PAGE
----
The Japan leg of the Tokyo Olympic torch relay, scheduled to begin on Thursday, has been canceled due to the coronavirus outbreak, Yoshiro Mori, president of the Tokyo 2020 organizing committee, said Tuesday.
The move comes after Prime Minister Shinzo Abe and International Olympic Committee President Thomas Bach agreed to postpone the games by roughly one year during a telephone conference.
"We will not start the torch relay, while we will discuss countermeasures," Mori told a press conference in Tokyo. "In response to the postponement of the Olympics, we will draw a new plan for the relay."
The IOC said in a statement that the Olympic flame will remain in Japan.
The torch relay was scheduled to start in Fukushima Prefecture, northeastern Japan, before traveling to all 47 prefectures in the country. Mori said a new schedule would be determined at a later date.
Tokyo Games organizing committee CEO Toshiro Muto said the runners who were scheduled to carry the torch this year will be given priority when a new relay is arranged.
The IOC said Sunday it would begin discussions about alternative scenarios for the 2020 Tokyo Games amid growing opposition to holding the games as planned this summer due to disruptions caused by the virus crisis.
The flame for this summer's Olympics was lit as scheduled on March 12 in ancient Olympia, but without spectators present as coronavirus infections surged in western Greece.
The Greek leg of the torch relay was suspended just a day after the lighting ceremony, however, as the unexpectedly large crowds drawn by the spectacle were deemed an increased risk of infection.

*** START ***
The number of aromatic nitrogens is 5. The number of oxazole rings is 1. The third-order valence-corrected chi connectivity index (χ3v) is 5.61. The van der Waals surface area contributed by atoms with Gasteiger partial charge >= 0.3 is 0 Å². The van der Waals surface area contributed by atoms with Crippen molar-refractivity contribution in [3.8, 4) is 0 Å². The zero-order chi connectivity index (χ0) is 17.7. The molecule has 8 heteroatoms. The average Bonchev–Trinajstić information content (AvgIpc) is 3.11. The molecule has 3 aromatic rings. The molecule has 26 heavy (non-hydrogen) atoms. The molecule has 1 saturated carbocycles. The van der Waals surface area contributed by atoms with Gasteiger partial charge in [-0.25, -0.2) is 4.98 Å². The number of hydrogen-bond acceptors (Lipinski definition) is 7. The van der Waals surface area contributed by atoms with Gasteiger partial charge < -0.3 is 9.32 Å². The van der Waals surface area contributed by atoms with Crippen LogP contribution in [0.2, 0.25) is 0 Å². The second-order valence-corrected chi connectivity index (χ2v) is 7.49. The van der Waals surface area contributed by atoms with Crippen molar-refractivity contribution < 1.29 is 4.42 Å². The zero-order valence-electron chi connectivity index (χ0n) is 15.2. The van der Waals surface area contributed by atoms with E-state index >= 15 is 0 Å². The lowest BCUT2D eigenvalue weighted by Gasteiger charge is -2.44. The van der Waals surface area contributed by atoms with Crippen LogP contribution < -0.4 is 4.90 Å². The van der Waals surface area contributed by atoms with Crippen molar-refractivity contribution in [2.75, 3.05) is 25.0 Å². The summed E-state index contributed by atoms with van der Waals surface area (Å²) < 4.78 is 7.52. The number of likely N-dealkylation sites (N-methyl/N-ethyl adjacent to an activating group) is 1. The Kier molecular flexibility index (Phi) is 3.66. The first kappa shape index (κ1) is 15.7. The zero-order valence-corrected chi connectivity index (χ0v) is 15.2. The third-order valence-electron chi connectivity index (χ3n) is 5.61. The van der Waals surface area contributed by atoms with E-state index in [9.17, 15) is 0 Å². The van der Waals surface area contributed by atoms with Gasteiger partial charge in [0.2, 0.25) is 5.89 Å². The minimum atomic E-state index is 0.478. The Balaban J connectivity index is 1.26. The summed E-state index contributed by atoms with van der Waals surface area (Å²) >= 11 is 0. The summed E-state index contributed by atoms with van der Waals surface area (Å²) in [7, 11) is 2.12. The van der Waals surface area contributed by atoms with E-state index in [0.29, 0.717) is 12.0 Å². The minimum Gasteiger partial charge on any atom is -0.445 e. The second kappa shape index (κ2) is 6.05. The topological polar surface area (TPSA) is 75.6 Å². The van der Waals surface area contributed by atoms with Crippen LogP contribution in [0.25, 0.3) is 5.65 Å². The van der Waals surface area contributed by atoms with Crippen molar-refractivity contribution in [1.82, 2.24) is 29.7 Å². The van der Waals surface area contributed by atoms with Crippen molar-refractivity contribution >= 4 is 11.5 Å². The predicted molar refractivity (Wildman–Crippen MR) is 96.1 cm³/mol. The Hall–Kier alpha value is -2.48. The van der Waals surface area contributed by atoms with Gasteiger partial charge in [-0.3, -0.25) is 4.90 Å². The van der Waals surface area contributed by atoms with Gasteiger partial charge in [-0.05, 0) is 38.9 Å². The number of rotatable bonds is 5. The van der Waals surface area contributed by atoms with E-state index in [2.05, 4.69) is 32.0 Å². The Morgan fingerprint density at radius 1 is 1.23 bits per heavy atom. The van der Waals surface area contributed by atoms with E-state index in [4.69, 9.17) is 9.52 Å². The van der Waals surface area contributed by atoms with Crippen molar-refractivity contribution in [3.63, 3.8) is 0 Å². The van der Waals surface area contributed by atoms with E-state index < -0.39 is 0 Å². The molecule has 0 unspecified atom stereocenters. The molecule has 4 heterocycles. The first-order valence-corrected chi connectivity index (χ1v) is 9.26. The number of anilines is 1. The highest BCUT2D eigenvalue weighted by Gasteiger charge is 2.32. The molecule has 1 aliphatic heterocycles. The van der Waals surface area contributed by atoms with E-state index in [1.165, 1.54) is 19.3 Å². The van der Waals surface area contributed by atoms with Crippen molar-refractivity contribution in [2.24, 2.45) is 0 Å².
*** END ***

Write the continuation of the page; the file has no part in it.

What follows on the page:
The flame handover ceremony, also held without spectators, took place in Athens on March 19 before the flame arrived in Japan on March 20 in Miyagi Prefecture.
The IOC and Tokyo Games organizers had been adamant the setbacks would not influence the schedule of the July 24 to Aug. 9 Olympics, despite the global outbreak being characterized as a pandemic by the World Health Organization.
The 121-day Japan leg of the Olympic torch relay was to begin in Fukushima on Thursday after the torch traveled through Miyagi and Iwate -- three prefectures hit hardest by the 2011 earthquake, tsunami and ensuing nuclear disaster -- by train on a public display tour.
The relay was to cover 859 municipalities across all 47 prefectures in Japan.
The event is the latest in a string of Olympic torch relays to hit trouble, starting with the 2008 Beijing Games relay, which was disrupted by pro-Tibet activists in Europe and the United States, prompting the International Olympic Committee to abandon future international legs.
The 2016 Rio de Janeiro Games relay was also affected by protests, with financially troubled municipalities scrapping their legs, while a fire forced the cancellation of part of the 2018 Pyeongchang Winter Games relay.